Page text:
If you know someone, or the loved one of someone, who has been excommunicated or disfellowshipped, try to understand the anguish. Sometimes what is said or done is less important than that someone cares enough to say or do anything at all.
There are sisters who are caught in the web of drug or alcohol abuse with its threads of deceit, guilt, and unproductive lives. Some are themselves dependent on alcohol or on either legal prescription or illegal drugs. Some are the loved ones of alcoholics or drug users.
It is indeed hard for them to feel that “all is well”; but even here, there is hope.
Seeking help early is the best chance for recovery. Pretending there is no problem, covering up for the behavior, or shielding the person from the consequences of that behavior will never solve the problem. There are excellent professional resources and support groups, some of whom, though not connected officially with the Church, still support LDS values. Above all, acknowledge your dependence on the Lord. Let him help and heal you.
As Alma taught us of faith, the desire to believe, to change, can be as a seed that will grow, sprout, and bear fruit (see Alma 32:27–43). All can be well again.
There may be times when we do not understand the “why” of the challenges we face, when whatever is happening doesn’t seem fair or the people about us seem to be indifferent to our suffering.
You may know the picture of the mythological tale of Icarus painted by Peter Bruegel. The story he illustrates tells of Icarus, who tried to fly, using wings made of wax created by his father. He did indeed fly, but in his enthusiasm flew too near the sun; the wax melted, and he fell into the sea. In Bruegel’s painting, only his white legs are visible as he disappears into the green water. A nearby fisherman and a ploughman go unconcernedly about their work, and in spite of something amazing—a boy falling out of the sky—a beautiful ship in the harbor sails calmly on.
W. H. Auden wrote of suffering and of the world’s indifference:
So it is with most of our personal suffering. The world goes on about us as if nothing out of the ordinary were happening. However, within the bonds of sisterhood in the Church, hopefully it will be different.
One of our daughters and her family recently suffered a tragedy. Their house burned down, leaving little in the place of all their worldly possessions. The blessing was that even though five of their six children were at home, their two teenage sons remembered the training they had been given, picked up the little ones, and ran from the house. All were safe. And they felt great comfort from their ward and neighborhood, who rallied around with food, clothing, and offers of help. Such a blessing it is to belong to “the household of God” (Eph. 2:19). No one simply turned away or sailed calmly on.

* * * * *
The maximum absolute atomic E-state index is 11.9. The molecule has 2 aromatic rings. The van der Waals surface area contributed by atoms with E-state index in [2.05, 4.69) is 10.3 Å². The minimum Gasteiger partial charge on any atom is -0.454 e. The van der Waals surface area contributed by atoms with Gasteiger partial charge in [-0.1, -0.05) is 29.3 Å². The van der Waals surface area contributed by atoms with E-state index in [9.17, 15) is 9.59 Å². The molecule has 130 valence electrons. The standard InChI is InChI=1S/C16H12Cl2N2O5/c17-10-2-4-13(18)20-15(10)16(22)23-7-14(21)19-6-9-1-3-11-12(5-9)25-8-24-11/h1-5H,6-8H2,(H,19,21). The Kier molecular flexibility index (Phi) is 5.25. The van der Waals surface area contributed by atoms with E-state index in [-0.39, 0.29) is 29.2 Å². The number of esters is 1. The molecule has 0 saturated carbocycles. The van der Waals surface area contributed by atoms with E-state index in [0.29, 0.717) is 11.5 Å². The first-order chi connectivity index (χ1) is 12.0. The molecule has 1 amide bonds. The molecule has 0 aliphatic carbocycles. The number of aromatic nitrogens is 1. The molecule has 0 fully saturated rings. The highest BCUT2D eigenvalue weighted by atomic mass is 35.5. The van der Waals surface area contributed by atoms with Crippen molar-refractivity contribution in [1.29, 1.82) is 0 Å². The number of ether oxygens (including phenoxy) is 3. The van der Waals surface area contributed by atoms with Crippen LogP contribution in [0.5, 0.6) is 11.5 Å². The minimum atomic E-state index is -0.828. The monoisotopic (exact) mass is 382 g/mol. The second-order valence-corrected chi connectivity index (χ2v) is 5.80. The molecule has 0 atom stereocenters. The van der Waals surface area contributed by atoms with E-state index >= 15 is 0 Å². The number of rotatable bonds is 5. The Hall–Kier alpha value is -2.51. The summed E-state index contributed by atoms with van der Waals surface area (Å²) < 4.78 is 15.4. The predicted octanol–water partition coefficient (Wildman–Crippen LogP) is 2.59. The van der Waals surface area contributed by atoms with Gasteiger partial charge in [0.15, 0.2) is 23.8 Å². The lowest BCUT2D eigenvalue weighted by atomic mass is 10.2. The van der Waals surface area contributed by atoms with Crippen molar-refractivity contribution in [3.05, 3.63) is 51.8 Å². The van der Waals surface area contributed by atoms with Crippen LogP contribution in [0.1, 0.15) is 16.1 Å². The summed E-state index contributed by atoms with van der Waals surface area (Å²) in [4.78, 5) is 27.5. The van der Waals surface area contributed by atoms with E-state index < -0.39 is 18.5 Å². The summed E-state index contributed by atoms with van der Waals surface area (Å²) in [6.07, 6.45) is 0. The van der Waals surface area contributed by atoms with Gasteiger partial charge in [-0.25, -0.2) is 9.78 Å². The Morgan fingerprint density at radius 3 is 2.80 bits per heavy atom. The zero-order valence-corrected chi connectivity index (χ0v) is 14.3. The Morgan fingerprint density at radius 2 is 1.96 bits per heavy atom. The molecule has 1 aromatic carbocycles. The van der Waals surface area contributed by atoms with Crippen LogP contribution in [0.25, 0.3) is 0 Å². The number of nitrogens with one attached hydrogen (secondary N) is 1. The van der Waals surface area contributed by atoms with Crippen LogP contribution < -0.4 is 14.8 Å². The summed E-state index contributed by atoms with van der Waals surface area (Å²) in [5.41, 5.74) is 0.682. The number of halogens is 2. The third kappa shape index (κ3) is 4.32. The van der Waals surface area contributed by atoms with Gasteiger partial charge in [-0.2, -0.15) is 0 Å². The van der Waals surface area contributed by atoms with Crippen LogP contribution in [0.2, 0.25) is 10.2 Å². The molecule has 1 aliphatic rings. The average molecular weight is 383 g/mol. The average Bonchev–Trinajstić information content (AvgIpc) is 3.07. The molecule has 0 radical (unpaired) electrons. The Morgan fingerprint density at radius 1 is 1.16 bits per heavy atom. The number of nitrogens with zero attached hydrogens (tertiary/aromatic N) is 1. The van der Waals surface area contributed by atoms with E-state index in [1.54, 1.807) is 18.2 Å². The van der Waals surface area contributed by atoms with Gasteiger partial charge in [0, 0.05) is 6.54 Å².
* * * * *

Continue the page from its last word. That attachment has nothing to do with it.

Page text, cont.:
For this family, as for others who experience trials and grief, love and help were extended, along with priesthood blessings and the assurance from the Father of us all that “blessed are they who are faithful and endure, whether in life or in death, for they shall inherit eternal life” (D&C 50:5). They have the same promise given to Joseph that “thine adversity and thine afflictions shall be but a … moment” (D&C 121:7).
May we never be indifferent, sisters, to the suffering of others. May we be sensitive to those about us who are hurting for whatever reason.
May we, when the trials are our own, look up with “a perfect brightness of hope” (2 Ne. 31:20) in the Lord Jesus Christ and say, as did Paul:
“We are troubled on every side, yet not distressed; we are perplexed, but not in despair;
“Persecuted, but not forsaken; cast down, but not destroyed” (2 Cor. 4:8).
Death and adversity come to us all, but so does life everlasting!
I bear you my testimony that the gospel is true, that we are led today by a prophet and by the priesthood of God. May we heed their counsel as we meet our personal challenges and help others to do so, I pray in the name of Jesus Christ, amen.